Saturday, August 7, 2010

Was by Geoff Ryman

Was is a riff on The Wizard of Oz. It tells the stories of Jonathan, an actor dying of AIDS and obsessed with Oz, and Bill, a high school graduate in the 1950s trying to help lost souls in a mental ward for the elderly. It flashes back to various fictionalized moments in the life of Judy Garland and L. Frank Baum. But mostly, it concerns itself with the story of the "real" Dorothy Gael in the 1880s.

The book is quite good, although profoundly bleak (with the exception of Bill's story). In the afterword, Ryman writes that he is drawn to fantasy because of the way it reminds us of how far our world is from perfection, and he is drawn to reality because it punctures the illusions of fantasy that we try to hide behind. And so Dorothy, whose encounter with substitute teacher Baum inspires his novel, has the worst possible life. Her mother and brother dead of diptheria, her father having abandoned her, she is sent to live with her Aunt Emma and Uncle Henry in a one-room cabin. Her life is nothing but privation and suffering, horrific abuse and loss. Any bit of hope or joy -- affection from her dog, kind words from a stranger, the possibility of a genuinely caring relationship -- is quickly taken away or perverted, such that it began to feel almost sadistic on the part of Ryman. And lest we think that despite this life Dorothy might find a way to hold onto a scrap of dignity, it turns her (albeit understandably) into a bully who inflicts the suffering she has experienced onto others. As Ryman explicitly states, that first instance of abuse "taught her how to hate."

For this reason, the bulk of the book was difficult for me to read. And not just because of the life Dorothy led -- I realize Kansas in the 1880s was a difficult place to live, and surviving could be a struggle -- but because of the cynicism that seemed to underline the story. Certain passages in the book seemed to paint all the people (at least all the white, Christian people) of that time as selfish and greedy and violent. I think it is telling that Ryman writes that people "Worshiped what was good, able to worship what was good by deliberately using it to cover up the bad." But focusing on the good does not necessarily mean denying the existence of the bad, just as fantasy can be a respite from the harshness of reality, not just a way to hide from it.

The interesting thing is that many of the specific characters and events in Was belie the cynicism Ryman elsewhere shows. Aunt Em in particular was a complex, fascinating person. A strong, intelligent woman whose struggles (caused by both circumstances and bad choices) turned her into a bitter, angry, irrelevant woman, she still had a spark of decency inside her. To me, she is just as tragic a figure as Dorothy.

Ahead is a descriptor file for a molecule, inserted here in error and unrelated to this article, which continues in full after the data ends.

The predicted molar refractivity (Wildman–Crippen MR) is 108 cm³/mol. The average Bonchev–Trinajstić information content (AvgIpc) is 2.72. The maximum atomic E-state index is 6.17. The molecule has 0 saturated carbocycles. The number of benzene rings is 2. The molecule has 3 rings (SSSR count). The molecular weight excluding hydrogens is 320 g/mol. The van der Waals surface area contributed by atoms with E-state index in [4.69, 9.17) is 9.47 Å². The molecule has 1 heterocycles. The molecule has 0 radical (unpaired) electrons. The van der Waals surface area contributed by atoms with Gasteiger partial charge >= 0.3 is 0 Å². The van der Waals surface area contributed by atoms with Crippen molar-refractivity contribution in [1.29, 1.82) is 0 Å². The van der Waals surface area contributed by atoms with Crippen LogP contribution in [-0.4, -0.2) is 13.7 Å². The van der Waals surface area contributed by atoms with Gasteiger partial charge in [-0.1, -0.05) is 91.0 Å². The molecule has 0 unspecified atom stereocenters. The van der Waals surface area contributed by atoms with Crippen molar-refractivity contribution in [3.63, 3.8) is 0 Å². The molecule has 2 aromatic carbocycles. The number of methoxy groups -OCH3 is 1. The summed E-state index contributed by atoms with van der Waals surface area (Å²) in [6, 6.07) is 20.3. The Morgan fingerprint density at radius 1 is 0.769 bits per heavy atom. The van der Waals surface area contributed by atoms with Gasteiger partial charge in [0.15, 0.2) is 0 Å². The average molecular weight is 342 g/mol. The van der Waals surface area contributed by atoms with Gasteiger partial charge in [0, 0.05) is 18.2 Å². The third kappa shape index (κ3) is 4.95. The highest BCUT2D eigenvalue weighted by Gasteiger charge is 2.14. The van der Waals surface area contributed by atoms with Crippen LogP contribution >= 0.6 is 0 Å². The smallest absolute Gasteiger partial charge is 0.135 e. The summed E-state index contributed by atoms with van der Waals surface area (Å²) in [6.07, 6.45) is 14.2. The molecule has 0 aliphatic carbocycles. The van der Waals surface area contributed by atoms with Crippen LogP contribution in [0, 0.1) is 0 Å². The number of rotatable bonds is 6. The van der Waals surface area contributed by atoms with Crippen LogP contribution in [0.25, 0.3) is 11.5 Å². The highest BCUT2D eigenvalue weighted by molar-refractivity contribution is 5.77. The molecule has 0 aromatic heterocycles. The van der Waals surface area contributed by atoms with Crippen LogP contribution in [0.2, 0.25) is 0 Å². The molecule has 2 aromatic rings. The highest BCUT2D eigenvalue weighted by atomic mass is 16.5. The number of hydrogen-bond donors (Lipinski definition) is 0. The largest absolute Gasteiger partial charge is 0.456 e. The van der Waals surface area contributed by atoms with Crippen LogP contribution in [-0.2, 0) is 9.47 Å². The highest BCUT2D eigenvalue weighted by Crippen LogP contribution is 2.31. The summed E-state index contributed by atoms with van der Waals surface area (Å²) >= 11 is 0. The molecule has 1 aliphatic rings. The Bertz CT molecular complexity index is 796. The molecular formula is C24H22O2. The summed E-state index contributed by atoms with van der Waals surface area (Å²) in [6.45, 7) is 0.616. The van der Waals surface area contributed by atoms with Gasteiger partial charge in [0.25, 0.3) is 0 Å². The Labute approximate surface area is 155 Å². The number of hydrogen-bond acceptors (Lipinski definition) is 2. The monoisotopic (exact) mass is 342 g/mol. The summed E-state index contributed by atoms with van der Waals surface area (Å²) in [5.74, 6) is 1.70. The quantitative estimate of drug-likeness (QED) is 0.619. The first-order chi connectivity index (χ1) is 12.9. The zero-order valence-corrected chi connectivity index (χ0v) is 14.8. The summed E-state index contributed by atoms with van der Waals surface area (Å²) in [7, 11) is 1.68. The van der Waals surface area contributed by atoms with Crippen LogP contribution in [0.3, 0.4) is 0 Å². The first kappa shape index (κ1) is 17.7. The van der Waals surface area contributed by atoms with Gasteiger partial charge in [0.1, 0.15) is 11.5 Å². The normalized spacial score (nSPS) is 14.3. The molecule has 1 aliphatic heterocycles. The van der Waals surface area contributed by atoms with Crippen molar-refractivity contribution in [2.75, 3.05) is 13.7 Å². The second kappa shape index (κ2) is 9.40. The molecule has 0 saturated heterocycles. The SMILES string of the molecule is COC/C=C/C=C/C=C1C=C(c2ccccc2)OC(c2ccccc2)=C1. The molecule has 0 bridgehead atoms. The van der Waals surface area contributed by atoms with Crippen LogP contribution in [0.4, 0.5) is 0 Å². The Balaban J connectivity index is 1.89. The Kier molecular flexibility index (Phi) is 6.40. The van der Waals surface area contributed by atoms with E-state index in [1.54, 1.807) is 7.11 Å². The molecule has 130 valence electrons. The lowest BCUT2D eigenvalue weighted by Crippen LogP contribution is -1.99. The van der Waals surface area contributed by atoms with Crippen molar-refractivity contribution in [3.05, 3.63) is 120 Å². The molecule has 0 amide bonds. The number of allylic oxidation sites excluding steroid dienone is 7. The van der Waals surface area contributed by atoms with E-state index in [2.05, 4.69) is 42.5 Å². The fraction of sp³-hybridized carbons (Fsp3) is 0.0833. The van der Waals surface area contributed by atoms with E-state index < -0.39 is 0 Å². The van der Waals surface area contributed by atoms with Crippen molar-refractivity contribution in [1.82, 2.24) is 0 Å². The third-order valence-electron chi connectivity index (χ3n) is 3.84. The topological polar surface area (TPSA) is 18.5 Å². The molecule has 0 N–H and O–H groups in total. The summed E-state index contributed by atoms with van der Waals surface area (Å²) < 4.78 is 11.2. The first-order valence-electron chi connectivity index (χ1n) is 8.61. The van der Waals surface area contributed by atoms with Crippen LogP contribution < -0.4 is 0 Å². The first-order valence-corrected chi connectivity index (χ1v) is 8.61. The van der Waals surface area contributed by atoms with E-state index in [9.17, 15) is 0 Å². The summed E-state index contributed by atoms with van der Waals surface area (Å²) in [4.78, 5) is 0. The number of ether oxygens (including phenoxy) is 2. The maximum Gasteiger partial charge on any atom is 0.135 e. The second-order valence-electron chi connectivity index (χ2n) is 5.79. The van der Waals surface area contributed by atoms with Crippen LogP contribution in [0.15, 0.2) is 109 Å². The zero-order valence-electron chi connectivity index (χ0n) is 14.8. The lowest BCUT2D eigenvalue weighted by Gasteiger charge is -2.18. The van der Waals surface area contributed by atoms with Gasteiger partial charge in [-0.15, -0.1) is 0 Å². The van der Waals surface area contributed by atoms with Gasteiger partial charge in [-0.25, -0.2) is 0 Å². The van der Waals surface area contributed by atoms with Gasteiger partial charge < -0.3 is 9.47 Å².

And Bill, a dumb high school jock killing time as a staff member in a nursing home until he joins the army, could have been portrayed as a privileged man oblivious (if not complicit in) the suffering around him, but instead Ryman makes him a hero of sorts. His encounter with the elderly, demented Dorothy changes him in the ways you would think, and it was touching to see compassion and understanding develop in him. Dorothy, too, was much more likable here than as a child bully, and at the end of her life she finds a note of grace and salvation that is quite moving.

I can't say I loved this book (oh my God the BLEAKNESS of Dorothy's life) but it was very good, and I am glad I read it.

Monday, August 2, 2010

Un Lun Dun by China Miéville

Yet another book I learned about from Dirda's book chat. I finished this back in June, but never got around to writing my thoughts down, which is too bad because I only remember fragments now (of my thoughts, not the book -- I still remember that).

Like all really good juvenile and teen fiction, Un Lun Dun is well-written enough to be enjoyed by adults. Superficially, the concept of an alternate London populated with the discards of this London reminded me of Gaiman's Neverwhere (brilliant), and the sheer oddity of certain things called to mind Walter Moers's City of Dreaming Books (lots of fun).

The best part, however, was the subversive nature of the story. Zanna is the Chosen One, the girl prophesized to defeat the The Smog. But soon the story takes a sharp left turn -- something goes wrong rather quickly, the betrayal by a trusted ally that usually comes at the climax happens early on, and the prophecy everyone has been relying on turns out to be wrong. Miéville has written a neat twist on the standard fantasy story where an outsider comes in to save a populace; prophecies, fate, and destiny are all well and good, but what really matter are the choices we make.

Fr. Beadbrother has lent me Miéville's The City and the City, which was written for adults and sounds excellent; I've also heard good things about Perdido Street Station.